Published in T Qatar: The New York Times Style Magazine, March 2013
By Priyanka Pradhan
T Qatar had a Middle East-exclusive preview of the Gap Spring/Summer 2014 Collection,straight from a special presentation in New York City. With a new creative director at the helm, and a bold direction, the collection throws up quite a few novel touches.
NEW YORK City’s busiest, most glamorous borough is surprisingly quiet in the mornings. The city’s wailing sirens disrupt the quiet every once in a while, while the crisp, cool air comes laden with the aroma of
espresso and cream cheese bagels. On one such morning, I hurry along to the preview of Gap’s Spring/Summer 2014 Collection, heading towards Spring Studios on Varick Street in Manhattan’s artsy downtown district.
As I step inside the gallery, I find it reflects a minimalist aesthetic, with warm, wooden interiors set against the backdrop of stark white walls and a high ceiling with wooden beams — an unusual setting for the young and
vibrant all-American casualwear brand.
But that was before I met Rebekka Bay.
Expertly working the crowd and mingling with journalists, the new global Head of Design and Creative Director of Gap was making her way across the studio towards me. I observed her as she took each guest through the collection personally, animated and passionate about the first Gap collection under her direction. Before being snapped up by Gap Inc. to fill the position left vacant by former Creative Director Patrick Robinson in 2011, Bay already had 17 years of experience in fashion retail under her belt. After founding in 2006 and leading the upscale casualwear brand COS owned by Swedish high-street retailer H&M, she moved on to Danish fashion house Bruuns Bazaar, where she served as Creative Director. Now back in Manhattan at the Gap Inc. headquarters, she aims to lead the brand’s portfolio with crystal-clear vision.
“Part of my mission is to make sure that all the branches of Gap, baby, mens and women’s, speak with one voice as a brand, and to make sure the brand is relevant in the era we live in. Today, Gap is much more about a certain lifestyle; it is about how we evoke the connection and how we work that into iconic pieces; how much newness is added every season and how to speak one language across the brand, with small tweaks and succours,” Bay says.
The changes in the core aesthetic of the brand’s new collection are evident. Her Nordic sartorial sensibilities have made their way into the collection with minimalist lines, a sophisticated color palette, emphasis on monochromes and trendy updates to classic Gap pieces.She adds; “There is this idea of working around that perfect little uniform with a shirt, shorts, or a little skirt or denims. In the Spring/Summer 2014 Collection we focus a lot on length, proportions and volumes.”
For instance, the collection sees dip collars and turn-up cuffs in a playful tweak to denim jackets and casual shirts. Even the classic Gap indigos are getting made over, with new types of washes and experiments in dyeing with different colors.The statement Gap denim dress comes in a demure, classic version as well as a bolder, ’90s-inspired wash in the new collection. Hemlines remain a bit conservative but one sees a lot of experiment in fabrics, shapes and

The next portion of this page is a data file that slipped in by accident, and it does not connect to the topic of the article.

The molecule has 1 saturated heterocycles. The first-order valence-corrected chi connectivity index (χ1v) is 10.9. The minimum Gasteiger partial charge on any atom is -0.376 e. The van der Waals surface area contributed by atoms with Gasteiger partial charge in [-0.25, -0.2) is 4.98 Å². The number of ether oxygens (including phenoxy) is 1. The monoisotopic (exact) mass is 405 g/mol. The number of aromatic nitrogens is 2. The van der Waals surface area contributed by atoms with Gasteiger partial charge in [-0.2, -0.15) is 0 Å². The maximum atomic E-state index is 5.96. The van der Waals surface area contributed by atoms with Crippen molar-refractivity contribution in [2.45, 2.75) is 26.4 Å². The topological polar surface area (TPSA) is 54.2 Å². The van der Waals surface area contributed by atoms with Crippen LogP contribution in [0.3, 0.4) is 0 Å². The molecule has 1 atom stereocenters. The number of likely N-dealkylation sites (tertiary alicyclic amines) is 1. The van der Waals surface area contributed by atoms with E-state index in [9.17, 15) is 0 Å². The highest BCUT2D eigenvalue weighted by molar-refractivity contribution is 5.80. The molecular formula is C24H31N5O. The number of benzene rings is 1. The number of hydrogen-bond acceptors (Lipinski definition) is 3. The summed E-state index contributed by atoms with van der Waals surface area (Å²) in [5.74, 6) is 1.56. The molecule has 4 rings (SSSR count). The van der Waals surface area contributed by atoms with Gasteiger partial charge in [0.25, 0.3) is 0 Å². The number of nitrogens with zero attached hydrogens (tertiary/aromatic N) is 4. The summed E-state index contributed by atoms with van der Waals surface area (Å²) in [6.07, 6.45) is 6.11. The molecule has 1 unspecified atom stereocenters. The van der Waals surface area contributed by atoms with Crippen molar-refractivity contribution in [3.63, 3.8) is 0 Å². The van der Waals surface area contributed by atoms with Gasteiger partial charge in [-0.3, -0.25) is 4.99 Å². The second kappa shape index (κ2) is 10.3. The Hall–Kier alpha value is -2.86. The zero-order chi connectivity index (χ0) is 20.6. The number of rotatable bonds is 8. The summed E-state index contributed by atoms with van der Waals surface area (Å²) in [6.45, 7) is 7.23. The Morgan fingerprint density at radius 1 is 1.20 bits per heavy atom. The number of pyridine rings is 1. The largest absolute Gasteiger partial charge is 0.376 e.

This sleek new aesthetic also extends to menswear. Sweatshirts make a big statement in the collection, as do foliage and camouflage print. As models strut onto the ground-level ramp at the studio, the keen attention to detail is seen spilling over from womenswear to the men’s collection.
Tony Kretten, Gap’s VP of men’s global design, says: “One of the influences at the conceptual stage was owning blue as a color. Ranging from the blue canvases of Yves Klein, the great French painter, to iterations of inks and slates — just a beautiful array of blues. The menswear collection is also about how do we take khaki and reinterpret it in a very modern way, to offer this beautiful blue with tons of whites and naturals.”Gap menswear is also focusing on collaborations with men’s lifestyle magazines, having just launched its second limited edition in association with GQ. Kretten indicates there are more such third-party collaborations lined up this year for Gap’s consumers — a move to
assert the brand’s positioning and fresh creative stand.
Kretten says, “Rebekka has brought it all together to bring together a common conceptual point for Gap. In the past the brand seemed schizophrenic — Gap baby would look like one brand, while menswear would look like another and womenswear yet another. Now, the color palettes and the vocabulary we use to speak to the customer have all started to come together.”
Using this language, Gap is hoping to influence the “millennial generation,” the style-conscious and constantly “connected” consumers. With a modern take on the brand’s heritage, the creative direction aims to nudge Gap towards a more style-conscious, refined and globally relevant status. Little wonder, then, this elegant, upscale venue was chosen to complement the new collection. Even though the typical art studio champagne-and-caviar fare is replaced by hot coffee and spinach juice for the morning, the theme of Gap’s Spring/Summer 2014 remains unequivocally “sophisticated casual-chic”